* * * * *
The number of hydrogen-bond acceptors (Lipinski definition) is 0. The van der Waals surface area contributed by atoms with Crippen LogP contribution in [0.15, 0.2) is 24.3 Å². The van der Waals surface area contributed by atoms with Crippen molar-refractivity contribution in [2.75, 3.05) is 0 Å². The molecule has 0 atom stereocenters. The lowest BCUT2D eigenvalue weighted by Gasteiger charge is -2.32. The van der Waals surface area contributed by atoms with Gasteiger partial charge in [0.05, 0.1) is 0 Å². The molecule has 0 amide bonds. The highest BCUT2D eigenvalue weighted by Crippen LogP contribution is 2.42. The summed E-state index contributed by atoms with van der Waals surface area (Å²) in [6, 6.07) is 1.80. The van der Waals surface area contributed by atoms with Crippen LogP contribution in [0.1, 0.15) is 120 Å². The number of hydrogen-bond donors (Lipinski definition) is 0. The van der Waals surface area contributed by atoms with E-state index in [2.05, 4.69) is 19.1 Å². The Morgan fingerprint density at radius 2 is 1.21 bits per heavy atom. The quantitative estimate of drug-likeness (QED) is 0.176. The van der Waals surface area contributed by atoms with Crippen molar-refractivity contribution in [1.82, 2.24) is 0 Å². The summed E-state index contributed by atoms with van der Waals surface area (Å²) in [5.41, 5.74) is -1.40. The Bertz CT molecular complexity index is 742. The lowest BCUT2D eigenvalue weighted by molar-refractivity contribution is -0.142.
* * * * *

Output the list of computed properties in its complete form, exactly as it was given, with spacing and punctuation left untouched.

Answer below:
The number of hydrogen-bond acceptors (Lipinski definition) is 0. The van der Waals surface area contributed by atoms with Crippen LogP contribution in [0.15, 0.2) is 24.3 Å². The van der Waals surface area contributed by atoms with Crippen molar-refractivity contribution in [2.75, 3.05) is 0 Å². The molecule has 0 atom stereocenters. The lowest BCUT2D eigenvalue weighted by Gasteiger charge is -2.32. The van der Waals surface area contributed by atoms with Gasteiger partial charge in [0.05, 0.1) is 0 Å². The molecule has 0 amide bonds. The highest BCUT2D eigenvalue weighted by Crippen LogP contribution is 2.42. The summed E-state index contributed by atoms with van der Waals surface area (Å²) in [6, 6.07) is 1.80. The van der Waals surface area contributed by atoms with Crippen LogP contribution in [0.1, 0.15) is 120 Å². The number of hydrogen-bond donors (Lipinski definition) is 0. The van der Waals surface area contributed by atoms with E-state index in [2.05, 4.69) is 19.1 Å². The Morgan fingerprint density at radius 2 is 1.21 bits per heavy atom. The quantitative estimate of drug-likeness (QED) is 0.176. The van der Waals surface area contributed by atoms with Crippen molar-refractivity contribution in [1.82, 2.24) is 0 Å². The summed E-state index contributed by atoms with van der Waals surface area (Å²) in [5.41, 5.74) is -1.40. The Bertz CT molecular complexity index is 742. The lowest BCUT2D eigenvalue weighted by molar-refractivity contribution is -0.142.